(7)ε:ftx(1)-fxxxxxx(1)+fxxxx(1)-5fxxxy(1)-(a+ωx)fxx(1)+(1-b-3ωy)fxy(1)+5fyy(1)-ωfx(1)=0,(8)ε2: 2[ftx(2)-fxxxxxx(2)+fxxxx(2)-5fxxxy(2)-(a+ωx)fxx(2)kkkk+(1-b-3ωy)fxy(2)+5fyy(2)-ωfx(2)]+DxDtf(1)·f(1)-Dx6f(1)·f(1)+Dx4f(1)·f(1)-5Dx3Dyf(1)·f(1)-(a+ωx)Dx2f(1)·f(1)+(1-b-3ωy)DxDyf(1)·f(1)+5Dy2f(1)·f(1)-2ωf(1)·fx(1)=0,(9)ε3:ftx(3)-fxxxxxx(3)+fxxxx(3)-5fxxxy(3)-(a+ωx)fxx(3)+(1-b-3ωy)fxy(3)+5fyy(3)-ωfx(3)+DxDtf(1)·f(2)-Dx6f(1)·f(2)+Dx4f(1)·f(2)-5Dx3Dyf(1)·f(2)-(a+ωx)Dx2f(1)·f(2)+(1-b-3ωy)DxDyf(1)·f(2)+5Dy2f(1)·f(2)-ω(f(1)·fx(2)+fx(1)·f(2))=0,llllllllllllllllllllllllllllllllllllllll⋮
let us choose
(10)f(1)=eξ1,
where ξ1=-k1(t)x+k13(t)y-(a/ω)k1(t)+(b/3ω)k13(t)+(9/5ω)k15(t)+ξ10.

Since substituting this into the left-hand side of (7) gives
(11)k1,t(t)=ωk1(t),
then (11) is an ordinary differential system and it can be solved exactly. The solutions of (11) are written as
(12)k1(t)=c1eωt.

Therefore, we are able to choose f(j)=0,j=2,3,…. This shows that the expansion of f may be truncated as the finite sum
(13)f=1+f(1)=1+eξ1.
Substituting (13) into (3), the one-soliton solution of the nonisospectral GSK equation (1) can be obtained
(14)u=3(15-185)k12(t)4sech2(ξ12).
Here u is the one-soliton solution. By the form of the solution (14), one can see that the one-soliton travels with a time-dependent top trace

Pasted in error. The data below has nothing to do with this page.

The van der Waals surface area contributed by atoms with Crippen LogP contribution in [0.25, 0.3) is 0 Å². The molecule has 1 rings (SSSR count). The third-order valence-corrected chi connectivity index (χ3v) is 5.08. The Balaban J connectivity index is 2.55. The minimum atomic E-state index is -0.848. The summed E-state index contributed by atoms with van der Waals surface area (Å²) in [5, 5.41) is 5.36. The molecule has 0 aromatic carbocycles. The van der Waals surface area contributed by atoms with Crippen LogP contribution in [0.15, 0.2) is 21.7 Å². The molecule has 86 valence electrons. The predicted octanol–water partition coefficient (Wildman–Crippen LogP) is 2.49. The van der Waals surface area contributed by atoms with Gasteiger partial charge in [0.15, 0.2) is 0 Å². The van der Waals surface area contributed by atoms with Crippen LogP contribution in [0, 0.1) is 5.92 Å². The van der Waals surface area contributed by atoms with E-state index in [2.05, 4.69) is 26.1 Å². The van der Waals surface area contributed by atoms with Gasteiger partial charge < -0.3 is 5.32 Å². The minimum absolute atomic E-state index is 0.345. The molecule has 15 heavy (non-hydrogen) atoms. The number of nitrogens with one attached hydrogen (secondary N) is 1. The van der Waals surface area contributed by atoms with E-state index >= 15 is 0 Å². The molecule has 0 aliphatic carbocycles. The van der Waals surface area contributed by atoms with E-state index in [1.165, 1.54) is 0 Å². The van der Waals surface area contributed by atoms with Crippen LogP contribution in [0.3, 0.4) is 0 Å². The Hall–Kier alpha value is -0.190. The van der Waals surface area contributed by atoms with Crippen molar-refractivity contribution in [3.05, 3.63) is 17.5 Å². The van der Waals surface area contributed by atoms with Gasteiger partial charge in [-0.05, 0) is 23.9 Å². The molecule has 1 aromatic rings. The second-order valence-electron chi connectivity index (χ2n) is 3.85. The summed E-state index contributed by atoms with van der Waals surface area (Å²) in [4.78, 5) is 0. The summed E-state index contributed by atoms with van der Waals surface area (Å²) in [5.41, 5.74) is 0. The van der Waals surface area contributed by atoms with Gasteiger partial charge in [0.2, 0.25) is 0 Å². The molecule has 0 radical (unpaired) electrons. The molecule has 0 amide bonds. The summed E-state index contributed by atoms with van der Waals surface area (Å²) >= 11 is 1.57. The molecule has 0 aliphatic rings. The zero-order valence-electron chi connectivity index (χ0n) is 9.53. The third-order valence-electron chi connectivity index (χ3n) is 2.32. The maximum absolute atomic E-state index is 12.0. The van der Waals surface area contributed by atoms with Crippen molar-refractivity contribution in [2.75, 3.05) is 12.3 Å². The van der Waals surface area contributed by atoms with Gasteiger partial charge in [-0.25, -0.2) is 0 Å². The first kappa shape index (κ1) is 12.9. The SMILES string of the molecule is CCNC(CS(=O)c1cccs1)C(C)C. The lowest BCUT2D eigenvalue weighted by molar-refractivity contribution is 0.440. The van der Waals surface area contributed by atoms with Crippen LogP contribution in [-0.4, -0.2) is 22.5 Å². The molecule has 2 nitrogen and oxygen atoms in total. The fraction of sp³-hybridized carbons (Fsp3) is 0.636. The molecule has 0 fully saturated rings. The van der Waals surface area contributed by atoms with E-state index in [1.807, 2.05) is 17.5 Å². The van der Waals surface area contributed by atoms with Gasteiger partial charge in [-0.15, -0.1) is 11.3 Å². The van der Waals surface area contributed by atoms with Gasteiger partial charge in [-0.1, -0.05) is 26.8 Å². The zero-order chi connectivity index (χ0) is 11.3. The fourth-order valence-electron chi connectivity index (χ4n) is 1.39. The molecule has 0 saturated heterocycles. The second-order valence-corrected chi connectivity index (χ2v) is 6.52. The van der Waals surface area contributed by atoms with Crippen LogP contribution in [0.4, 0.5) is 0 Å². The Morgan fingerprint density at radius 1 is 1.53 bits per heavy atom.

(15)ξ1=0.

In fact, the top trace of the solution (14) is a line with time-dependent slope. Equation (14) provides a line-soliton with the following time-dependent amplitude:
(16)A=3(15-185)k12(t)4.

Figures 1 and 2 describe the different amplitudes of the one-soliton solution at t=1 and t=2.

The shape and motion of the one-soliton solution for ω=-0.8, a=1, b=1, c1=1, ξ10=1, t=1.

The shape and motion of the one-soliton solution for ω=-0.8, a=1, b=1, c1=1, ξ10=1, t=2.

We begin here by finding a two-soliton solution. It is a solution describing the interaction of two solitons.

To this end, we choose the solution to the linear differential equation (7) to be
(17)f(1)=eξ1+eξ2,
where ξj=-kj(t)x+kj3(t)y-(a/ω)kj(t)+(b/3ω)kj3(t)+(9/5ω)kj5(t)+ξj0 for j=1,2.

Substituting (17) into the left-hand side of (7), we have
(18)kj,t(t)=ωkj(t),(j=1,2).
The solutions of (18) are written as
(19)kj(t)=cjeωt,(j=1,2).

We here set that
(20)f(2)=eξ1+ξ2+θ12.

From (20), we might assume that the relations eθ12=F(t). Equation (20) may also be written as
(21)f(2)=F(t)eξ1+ξ2.
Substituting (17), (21) into the left-hand side of (8) and using (18), we have
(22)∂F(t)∂t-3k1(t)k2(t)[k1(t)+k2(t)]F(t)+3k1(t)k2(t)[k1(t)-k2(t)]2[k1(t)+k2(t)]=0.
Substitution of (19) into (22) gives
(23)F(t)=[k1(t)-k2(t)]2[k1(t)+k2(t)]2=eθ12.

The coefficient eθ12 obtained in (23), which are similar to the SK equation (see [14]), can also be KdV type.

Therefore, we are able to choose f(j)=0, j=3,4,…. The two-soliton solutions are obtained by (3) in which f is defined as
(24)f=1+f(1)+f(2)=1+eξ1+eξ2+eξ2+ξ2+θ12.

Its shape and motion are shown in Figures 3 and 4.

The shape and motion of the two-soliton solutions for ω=-1, a=1, b=1, c1=1, c2=2, ξ10=1, ξ20=1, t=2.

The density plots of two-soliton resonance for the nonisospectral GSK equation with parameters ω=-1, a=1, b=1, c1=1, c2=2, ξ10=1, ξ20=1, t=2.